Ah, the joys of being a 'lawn boy'

Every year around this time, my thoughts wander back to the best job I ever had: working as a lawn boy on Cape Cod, Mass.

Now, "lawn boy" isn't a job description you're likely to find in the help-wanted ads of your local paper. On my résumé I'd be inclined to use a more glamorous phrase, such as landscaper or "ornamental gardener." But when push came to shove - in grass-mowing terms, that is - I was a lawn boy, keeping other people's often-empty holiday properties neat and tidy in the spring and summer, and then in the autumn, clearing away any leafy debris before a carpet of winter white was rolled out.

My friend and then boss, Frank Murphy, used to run a part-time landscaping business, partly to relieve the stress of his full-time occupation as a schoolteacher, and I joined the venture soon after I moved to the Cape. I was fully employed elsewhere as well, looking after a busy bookstore, so when we hooked up to patrol the dozen or so lawns under Frank's care, it was almost as if we were off on our holidays.

This was evident in the way we organized our days. The night before, we would set a very flexible meeting time, after first conducting a rudimentary inquiry into the next day's weather.

The following morning, I would show up at Frank's house as arranged, on the nearest half-hour, give or take a handful of minutes here and there. Before we touched a single piece of equipment, tea was poured and doughnuts and muffins were offered. As we settled in over our cups for an amiable chat, the morning stretched imperceptibly closer to noon.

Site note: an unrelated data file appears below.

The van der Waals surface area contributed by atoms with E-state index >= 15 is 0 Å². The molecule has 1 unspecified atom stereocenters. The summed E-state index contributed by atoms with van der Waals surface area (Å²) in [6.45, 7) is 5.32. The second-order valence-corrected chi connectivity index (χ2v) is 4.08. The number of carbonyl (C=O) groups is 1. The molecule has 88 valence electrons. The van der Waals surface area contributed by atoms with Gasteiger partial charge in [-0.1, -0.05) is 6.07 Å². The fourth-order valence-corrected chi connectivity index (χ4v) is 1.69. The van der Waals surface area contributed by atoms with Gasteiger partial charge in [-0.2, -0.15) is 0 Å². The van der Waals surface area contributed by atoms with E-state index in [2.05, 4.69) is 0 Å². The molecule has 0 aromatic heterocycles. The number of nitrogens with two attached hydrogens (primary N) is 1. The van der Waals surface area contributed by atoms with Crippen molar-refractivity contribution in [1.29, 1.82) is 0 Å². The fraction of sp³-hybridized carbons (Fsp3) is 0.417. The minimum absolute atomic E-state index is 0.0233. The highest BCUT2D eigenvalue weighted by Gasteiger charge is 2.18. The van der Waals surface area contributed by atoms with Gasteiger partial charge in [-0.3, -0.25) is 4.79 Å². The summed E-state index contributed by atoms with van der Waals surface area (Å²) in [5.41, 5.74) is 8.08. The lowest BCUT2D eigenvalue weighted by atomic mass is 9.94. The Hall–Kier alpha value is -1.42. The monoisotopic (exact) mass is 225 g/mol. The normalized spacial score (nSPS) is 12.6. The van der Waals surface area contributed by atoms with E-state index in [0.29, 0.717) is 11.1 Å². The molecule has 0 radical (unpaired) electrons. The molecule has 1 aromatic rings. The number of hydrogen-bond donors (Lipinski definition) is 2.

There was work to be done, though, and we hauled ourselves out of the kitchen and into the open air. We loaded Frank's truck with rakes and shovels, lawn mowers and gas containers, hedge clippers and shears.

Given the pinched geography of the mid-Cape and our insider's knowledge of shortcuts, we were never more than 15 minutes away from our first job of the day. On the way, we might see vacationing families parading down a sandy side road to the beach. More often, as we cut across busy main roads, we'd see long lines of traffic creeping toward a beach or shopping mall.

We might have been on our way to work, but never did I wish to swap places with any of those tourists. For me, cutting grass was like a combined visit to the chapel and the gym. Despite the roar of my machine, I was able to lose myself in thought and reflection. Yet, with the sun warming my arms and legs as I maneuvered 20 pounds of gasoline- propelled metal across one lawn and then another, I was receiving the kind of workout no gym could hope to provide.

Nowadays, my life as a lawn boy is behind me. When I trim our tiny patch of suburban Irish greenery, it's a domestic chore - one of many to be accomplished on a busy Saturday. The sun still occasionally warms my straining limbs - this is Ireland, after all - but I'm eager to see that last row of grass surrender so that I can move on to painting the shed.

The next time you're visiting Cape Cod and you see someone pushing a mower across an unruly expanse of scrub grass, feel free to ask for a turn. Of course, you may find that we lawn boys (and girls) can be less than obliging when it comes to protecting our turf. We know a good thing when we find it. Especially when it's right under our feet.

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